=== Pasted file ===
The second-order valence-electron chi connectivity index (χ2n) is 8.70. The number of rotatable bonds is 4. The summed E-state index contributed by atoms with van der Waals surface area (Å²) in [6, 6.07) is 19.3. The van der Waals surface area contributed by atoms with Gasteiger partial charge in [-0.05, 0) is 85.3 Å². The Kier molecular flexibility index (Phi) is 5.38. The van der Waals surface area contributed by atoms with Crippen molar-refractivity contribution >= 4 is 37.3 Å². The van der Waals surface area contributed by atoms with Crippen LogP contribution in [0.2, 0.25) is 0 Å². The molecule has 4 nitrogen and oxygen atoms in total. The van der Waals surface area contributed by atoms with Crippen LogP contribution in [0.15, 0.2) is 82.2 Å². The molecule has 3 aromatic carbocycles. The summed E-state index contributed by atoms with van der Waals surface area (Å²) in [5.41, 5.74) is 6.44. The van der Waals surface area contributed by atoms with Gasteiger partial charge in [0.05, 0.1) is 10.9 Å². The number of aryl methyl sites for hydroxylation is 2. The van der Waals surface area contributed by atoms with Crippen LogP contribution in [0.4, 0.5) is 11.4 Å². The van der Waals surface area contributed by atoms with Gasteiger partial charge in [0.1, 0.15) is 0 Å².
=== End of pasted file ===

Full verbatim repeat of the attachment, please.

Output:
The second-order valence-electron chi connectivity index (χ2n) is 8.70. The number of rotatable bonds is 4. The summed E-state index contributed by atoms with van der Waals surface area (Å²) in [6, 6.07) is 19.3. The van der Waals surface area contributed by atoms with Gasteiger partial charge in [-0.05, 0) is 85.3 Å². The Kier molecular flexibility index (Phi) is 5.38. The van der Waals surface area contributed by atoms with Crippen molar-refractivity contribution >= 4 is 37.3 Å². The van der Waals surface area contributed by atoms with Crippen LogP contribution in [0.2, 0.25) is 0 Å². The molecule has 4 nitrogen and oxygen atoms in total. The van der Waals surface area contributed by atoms with Crippen LogP contribution in [0.15, 0.2) is 82.2 Å². The molecule has 3 aromatic carbocycles. The summed E-state index contributed by atoms with van der Waals surface area (Å²) in [5.41, 5.74) is 6.44. The van der Waals surface area contributed by atoms with Gasteiger partial charge in [0.05, 0.1) is 10.9 Å². The number of aryl methyl sites for hydroxylation is 2. The van der Waals surface area contributed by atoms with Crippen LogP contribution in [0.4, 0.5) is 11.4 Å². The van der Waals surface area contributed by atoms with Gasteiger partial charge in [0.1, 0.15) is 0 Å².